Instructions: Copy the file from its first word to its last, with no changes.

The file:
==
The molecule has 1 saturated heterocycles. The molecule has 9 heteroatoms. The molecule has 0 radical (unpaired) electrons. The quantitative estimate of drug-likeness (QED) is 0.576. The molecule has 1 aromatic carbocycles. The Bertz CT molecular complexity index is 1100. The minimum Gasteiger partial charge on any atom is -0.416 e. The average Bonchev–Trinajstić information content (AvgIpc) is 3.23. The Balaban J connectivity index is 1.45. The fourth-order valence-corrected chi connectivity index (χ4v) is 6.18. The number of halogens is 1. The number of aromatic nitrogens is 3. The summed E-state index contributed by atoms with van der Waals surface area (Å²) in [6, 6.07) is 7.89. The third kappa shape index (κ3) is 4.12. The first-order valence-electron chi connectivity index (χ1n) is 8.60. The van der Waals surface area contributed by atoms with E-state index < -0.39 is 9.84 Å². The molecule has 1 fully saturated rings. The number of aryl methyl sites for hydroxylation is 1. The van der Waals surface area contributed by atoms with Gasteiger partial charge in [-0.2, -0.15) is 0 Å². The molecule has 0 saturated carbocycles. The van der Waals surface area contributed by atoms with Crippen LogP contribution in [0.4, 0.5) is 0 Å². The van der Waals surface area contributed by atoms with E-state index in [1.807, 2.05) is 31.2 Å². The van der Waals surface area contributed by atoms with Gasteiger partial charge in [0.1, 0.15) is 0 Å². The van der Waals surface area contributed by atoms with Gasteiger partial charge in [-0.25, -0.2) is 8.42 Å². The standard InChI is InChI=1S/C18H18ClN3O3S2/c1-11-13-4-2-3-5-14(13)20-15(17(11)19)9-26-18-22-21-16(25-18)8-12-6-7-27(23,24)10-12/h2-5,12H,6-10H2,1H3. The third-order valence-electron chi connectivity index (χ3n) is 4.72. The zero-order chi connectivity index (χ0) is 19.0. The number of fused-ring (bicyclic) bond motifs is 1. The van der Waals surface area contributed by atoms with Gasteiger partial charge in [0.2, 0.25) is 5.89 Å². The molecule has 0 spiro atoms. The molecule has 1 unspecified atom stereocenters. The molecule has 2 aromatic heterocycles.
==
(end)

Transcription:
The molecule has 1 saturated heterocycles. The molecule has 9 heteroatoms. The molecule has 0 radical (unpaired) electrons. The quantitative estimate of drug-likeness (QED) is 0.576. The molecule has 1 aromatic carbocycles. The Bertz CT molecular complexity index is 1100. The minimum Gasteiger partial charge on any atom is -0.416 e. The average Bonchev–Trinajstić information content (AvgIpc) is 3.23. The Balaban J connectivity index is 1.45. The fourth-order valence-corrected chi connectivity index (χ4v) is 6.18. The number of halogens is 1. The number of aromatic nitrogens is 3. The summed E-state index contributed by atoms with van der Waals surface area (Å²) in [6, 6.07) is 7.89. The third kappa shape index (κ3) is 4.12. The first-order valence-electron chi connectivity index (χ1n) is 8.60. The van der Waals surface area contributed by atoms with E-state index < -0.39 is 9.84 Å². The molecule has 1 fully saturated rings. The number of aryl methyl sites for hydroxylation is 1. The van der Waals surface area contributed by atoms with Gasteiger partial charge in [-0.2, -0.15) is 0 Å². The molecule has 0 saturated carbocycles. The van der Waals surface area contributed by atoms with Crippen LogP contribution in [0.4, 0.5) is 0 Å². The van der Waals surface area contributed by atoms with E-state index in [1.807, 2.05) is 31.2 Å². The van der Waals surface area contributed by atoms with Gasteiger partial charge in [0.1, 0.15) is 0 Å². The van der Waals surface area contributed by atoms with Gasteiger partial charge in [-0.25, -0.2) is 8.42 Å². The standard InChI is InChI=1S/C18H18ClN3O3S2/c1-11-13-4-2-3-5-14(13)20-15(17(11)19)9-26-18-22-21-16(25-18)8-12-6-7-27(23,24)10-12/h2-5,12H,6-10H2,1H3. The third-order valence-electron chi connectivity index (χ3n) is 4.72. The zero-order chi connectivity index (χ0) is 19.0. The number of fused-ring (bicyclic) bond motifs is 1. The van der Waals surface area contributed by atoms with Gasteiger partial charge in [0.2, 0.25) is 5.89 Å². The molecule has 0 spiro atoms. The molecule has 1 unspecified atom stereocenters. The molecule has 2 aromatic heterocycles.